Book Review: The Duke’s Holiday by Maggie Fenton

Screen Shot 2018-08-15 at 8.48.33 AM.pngDespite being over 400 pages, this book was an incredibly quick read. I snort-laughed multiple times (to the other people in the dentist’s waiting room: I’m sorry), wanted to strangle the main characters multiple times, and will probably read this book again multiple times. The book was absurdly predictable, full of every cliché possible, unbelievably unrealistic, and the writing was aggressively mediocre. All that said: What a hilariously fun book!

Since the beginning of time, the Montford dukedom (famous for their stuffiness) and the Honeywell family (famous for their homemade ale) have been sworn mortal enemies.  So when the Duke of Montford—his real name is Cyril…a truly awful name—discovers that the patriarch of the Honeywell family is dead, he wonders why on earth the estate (which is originally part of the Dukedom, but has been leased to the Honeywell for hundreds of years) is still running. And when his man of affairs doesn’t return after going to Yorkshire to inspect said estate there is only one thing for Montford to do: visit it himself.

At the estate, Montford meets the now matriarch of the Honeywell family: Astrid Honeywell—who really, really, really hates the fact that she has to relinquish her family estate just because of her gender. Astrid is the anthesis of Montford. She’s messy, unorganized, loud, and has a zeal for life. The two immediately clash as Astrid fights to keep her estate.

The hijinks that ensue in this book will make you laugh. The humor is not at all sophisticated in any sense—this is the book of slapstick humor. The two throw things at each other for goodness sake. But just the absolutely ridiculous scenarios that occur when the two try and one-up each other are golden. Even the “serious” scenes in this book feel like a bit of a joke. This book will definitely not tug at your heartstrings or bring about any emotion other than giddiness.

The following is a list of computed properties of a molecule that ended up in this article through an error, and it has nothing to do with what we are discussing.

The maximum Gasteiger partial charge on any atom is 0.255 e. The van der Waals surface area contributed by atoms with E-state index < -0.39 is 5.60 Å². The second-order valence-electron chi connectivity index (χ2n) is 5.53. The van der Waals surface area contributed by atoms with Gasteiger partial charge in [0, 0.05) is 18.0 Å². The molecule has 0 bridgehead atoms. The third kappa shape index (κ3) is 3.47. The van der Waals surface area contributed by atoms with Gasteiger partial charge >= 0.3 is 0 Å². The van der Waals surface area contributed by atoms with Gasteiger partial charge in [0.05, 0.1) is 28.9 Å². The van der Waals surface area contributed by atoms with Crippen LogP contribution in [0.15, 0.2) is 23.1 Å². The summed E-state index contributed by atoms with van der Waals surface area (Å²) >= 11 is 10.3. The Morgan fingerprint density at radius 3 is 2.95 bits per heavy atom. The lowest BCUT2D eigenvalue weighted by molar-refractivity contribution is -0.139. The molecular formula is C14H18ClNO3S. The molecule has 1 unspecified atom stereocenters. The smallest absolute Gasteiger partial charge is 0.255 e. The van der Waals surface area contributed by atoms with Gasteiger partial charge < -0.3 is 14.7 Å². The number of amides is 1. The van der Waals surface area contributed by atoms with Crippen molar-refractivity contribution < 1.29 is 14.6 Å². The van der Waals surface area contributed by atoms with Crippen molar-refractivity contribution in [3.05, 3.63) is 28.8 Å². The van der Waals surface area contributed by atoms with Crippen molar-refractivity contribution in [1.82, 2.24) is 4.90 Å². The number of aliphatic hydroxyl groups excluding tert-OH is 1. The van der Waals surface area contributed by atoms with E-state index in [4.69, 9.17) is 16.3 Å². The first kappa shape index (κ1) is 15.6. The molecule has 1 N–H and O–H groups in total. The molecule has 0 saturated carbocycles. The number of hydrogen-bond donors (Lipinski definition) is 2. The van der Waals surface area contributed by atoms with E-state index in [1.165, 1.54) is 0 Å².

Quite honestly, neither of the characters were particularly likable. I liked Montford more than Astrid. Despite the fact that he definitely had a stick his butt, his cluelessness was endearing. I just wanted to give him a hug as I watched him grapple with a situation that went wildly out of control. Astrid was just…immensely immature. I would have believed she was 12 before I believed she was 26. She threw food at Montford! I know Fenton was trying to go with a strong independent woman vibe, but I got more moody-teenage-upset-at-her-parents vibe instead.

While the writing was fine, whoever edited this book missed the fact that essentially every single line of dialogue ended with an exclamation mark! I think I counted twenty on one page alone! I hope the rest of the series doesn’t make this mistake! It drove me crazy!

In conclusion, despite the fact that I think this review came off rather negative, I really did enjoy this read. You just need to know what you’re getting in for. If you ever need to get your mind off something serious, I would highly recommend this book.

Rating: 3.5/5

 

 

 

Book Review: Yours Until Dawn by Teresa Medeiros

Screen Shot 2018-08-08 at 5.33.42 PM.pngWhat a glorious book! I initially worried to read it: I thought it might just drown in angst and I tend to enjoy more light-hearted romances. But this book was an utter delight. I was engaged from the first page to the last, giggled several times, and desperately wanted to give our hero—Gabriel Fairchild—a hug more than once.

Samantha Wickersham is a young nurse who takes a job at Fairchild Park looking over the Earl of Sheffield, Gabriel Fairchild: ex-careless rogue and current blind war hero. Ostracized from society and abandoned by both his family and lady love, Gabriel is deeply depressed and near suicidal. As a result, he is belligerent, petulant, and bullies his staff (at the beginning of the book he has already scared off multiple nurses). When Samantha first arrives Gabriel does everything in his power to push her away. However, Samantha refuses to let Gabriel drown in self-pity; she forces him to accept the care of others and teaches him to navigate his life as a blind man.